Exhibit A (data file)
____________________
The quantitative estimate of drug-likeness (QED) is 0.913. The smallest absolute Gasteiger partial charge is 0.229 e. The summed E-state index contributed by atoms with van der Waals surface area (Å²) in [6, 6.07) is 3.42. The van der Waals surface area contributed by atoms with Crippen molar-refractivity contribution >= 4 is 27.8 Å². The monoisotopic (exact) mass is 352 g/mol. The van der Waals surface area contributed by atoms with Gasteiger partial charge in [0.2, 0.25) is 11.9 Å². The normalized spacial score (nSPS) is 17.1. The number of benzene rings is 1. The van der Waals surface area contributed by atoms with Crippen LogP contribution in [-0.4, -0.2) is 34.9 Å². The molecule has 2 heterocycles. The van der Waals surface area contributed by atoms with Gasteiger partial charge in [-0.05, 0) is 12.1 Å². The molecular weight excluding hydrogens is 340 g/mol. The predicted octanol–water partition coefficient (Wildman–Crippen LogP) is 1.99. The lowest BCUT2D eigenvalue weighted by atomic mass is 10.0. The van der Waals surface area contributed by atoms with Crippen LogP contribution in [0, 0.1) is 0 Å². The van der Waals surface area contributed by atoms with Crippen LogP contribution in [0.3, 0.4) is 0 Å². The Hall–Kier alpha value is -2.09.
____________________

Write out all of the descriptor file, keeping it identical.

The quantitative estimate of drug-likeness (QED) is 0.913. The smallest absolute Gasteiger partial charge is 0.229 e. The summed E-state index contributed by atoms with van der Waals surface area (Å²) in [6, 6.07) is 3.42. The van der Waals surface area contributed by atoms with Crippen molar-refractivity contribution >= 4 is 27.8 Å². The monoisotopic (exact) mass is 352 g/mol. The van der Waals surface area contributed by atoms with Gasteiger partial charge in [0.2, 0.25) is 11.9 Å². The normalized spacial score (nSPS) is 17.1. The number of benzene rings is 1. The van der Waals surface area contributed by atoms with Crippen LogP contribution in [-0.4, -0.2) is 34.9 Å². The molecule has 2 heterocycles. The van der Waals surface area contributed by atoms with Gasteiger partial charge in [-0.05, 0) is 12.1 Å². The molecular weight excluding hydrogens is 340 g/mol. The predicted octanol–water partition coefficient (Wildman–Crippen LogP) is 1.99. The lowest BCUT2D eigenvalue weighted by atomic mass is 10.0. The van der Waals surface area contributed by atoms with Crippen LogP contribution in [0, 0.1) is 0 Å². The van der Waals surface area contributed by atoms with Crippen LogP contribution in [0.3, 0.4) is 0 Å². The Hall–Kier alpha value is -2.09.